Hamburger Hill

HAMBURGER HILL was one of a quintet of Vietnam War pictures that battled for audiences in 1987. Robin Williams amusing but overrated comedy-drama Good Morning Vietnam was the biggest hit, #4 for the year. The most buzz went to Stanley Kubrick’s stylized Full Metal Jacket. Gardens Of Stone, Francis Ford Coppola’s somber home-front story, failed to draw or hold much attention and bringing up the rear—or bottom—was the pitiful right wing wool-pull The Hanoi Hilton (the P.O.W.s deserved a movie but not that one). Passed over in the middle of the squad was this vivid true story about the grueling 1969 capture of a 3,074 foot massif by soldiers of the 101st Airborne Division. Eleven days and 11 frontal assaults later, the hill was taken. Then it was abandoned, a bloody microcosm example of the Vietnam War’s futility.

Written by James Carabatsos, a Nam vet, directed by John Irvin, who’d done well by The Dogs Of War, Ghost Story and Turtle Diary (let’s pretend Raw Deal didn’t happen). Filmed in rugged conditions in The Philippines, it’s notable for early work from a number of talented actors—Dylan McDermott (debut), Courtney B. Vance (debut), Steven Weber and Don Cheadle.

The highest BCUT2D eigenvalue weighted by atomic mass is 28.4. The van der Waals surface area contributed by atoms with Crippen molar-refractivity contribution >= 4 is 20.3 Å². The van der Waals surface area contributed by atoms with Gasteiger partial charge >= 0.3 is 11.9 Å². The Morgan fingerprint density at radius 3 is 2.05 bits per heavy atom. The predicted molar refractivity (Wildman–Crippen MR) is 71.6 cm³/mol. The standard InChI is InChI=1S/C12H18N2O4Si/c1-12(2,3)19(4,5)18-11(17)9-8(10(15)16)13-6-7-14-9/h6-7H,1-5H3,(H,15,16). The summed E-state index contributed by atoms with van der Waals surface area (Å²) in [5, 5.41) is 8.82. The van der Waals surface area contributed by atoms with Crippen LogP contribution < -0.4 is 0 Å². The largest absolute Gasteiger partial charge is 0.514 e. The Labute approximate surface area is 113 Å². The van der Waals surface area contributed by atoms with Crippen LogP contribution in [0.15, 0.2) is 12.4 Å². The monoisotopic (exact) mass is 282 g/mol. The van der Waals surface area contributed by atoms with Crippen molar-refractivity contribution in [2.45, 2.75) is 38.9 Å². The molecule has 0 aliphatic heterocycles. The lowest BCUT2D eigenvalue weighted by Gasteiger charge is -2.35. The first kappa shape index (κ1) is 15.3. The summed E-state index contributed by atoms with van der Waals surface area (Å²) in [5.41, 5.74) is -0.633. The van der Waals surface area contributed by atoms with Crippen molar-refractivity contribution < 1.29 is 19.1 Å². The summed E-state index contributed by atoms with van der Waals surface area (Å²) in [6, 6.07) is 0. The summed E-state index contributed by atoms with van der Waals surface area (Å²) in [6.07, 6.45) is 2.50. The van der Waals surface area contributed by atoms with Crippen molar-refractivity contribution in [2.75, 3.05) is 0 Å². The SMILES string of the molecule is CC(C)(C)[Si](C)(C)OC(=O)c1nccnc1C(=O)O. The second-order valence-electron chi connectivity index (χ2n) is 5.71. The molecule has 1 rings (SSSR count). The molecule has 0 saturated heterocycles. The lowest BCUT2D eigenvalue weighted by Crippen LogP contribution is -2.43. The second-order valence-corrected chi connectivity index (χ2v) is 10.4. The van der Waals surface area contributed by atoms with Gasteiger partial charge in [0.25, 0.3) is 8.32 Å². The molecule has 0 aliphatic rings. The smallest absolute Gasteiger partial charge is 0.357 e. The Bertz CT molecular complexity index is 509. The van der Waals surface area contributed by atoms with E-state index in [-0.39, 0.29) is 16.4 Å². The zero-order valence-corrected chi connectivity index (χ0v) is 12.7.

The script is a mixed bag, part naturalistic and effective, part obvious and overwrought. To its credit, like Oliver Stone’s Platoon,which came out late in the previous year, this focuses on the grunt’s-eye-view of conditions and carnage. On the debit end, it promulgates the specious “spit on the vets” myth. The production design is excellent, as is the camerawork from Peter MacDonald. Otherwise unobtrusive, in the concluding scenes the music score from Philip Glass sees fit to horn in to no good effect. The actors are all fine, even if their characters are thinly written. *

When it sticks to the copious battle action, it’s fierce as hell, and pretty convincing, second only to Platoon and the later We Were Soldiers in making it look like something you would not want to be part of. With the mud, blood and casualty count HH isn’t first pick for a date flick, as reflected in the grosses, which only came to $13,839,000. Up against the Self-Important Competition that year from Commander Kubrick, it certainly doesn’t have the galvanizing personality power of R.Lee Ermey, but as far as brutal combat depiction goes, we’ll take this over ‘Full Pretense Jacket’.

With Michael Quill, Kieu Chinh, Daniel O’Shea, Michael Boatman. 110 minutes.

* Carabatsos’ script undercuts itself with the bogus jive about hippies trashing returning soldiers. He later wrote Clint Eastwood’s jingoistic horse manure Heartbreak Ridge, trying to attach something like valor to Reagan’s embarrassing 1983 “Invasion” of Grenada  Take a gander at the 1998 book “The Spitting Image: Myth, Memory and the Legacy of Vietnam”, by Jerry Lembcke, a sociology professor who was also a Vietnam veteran.

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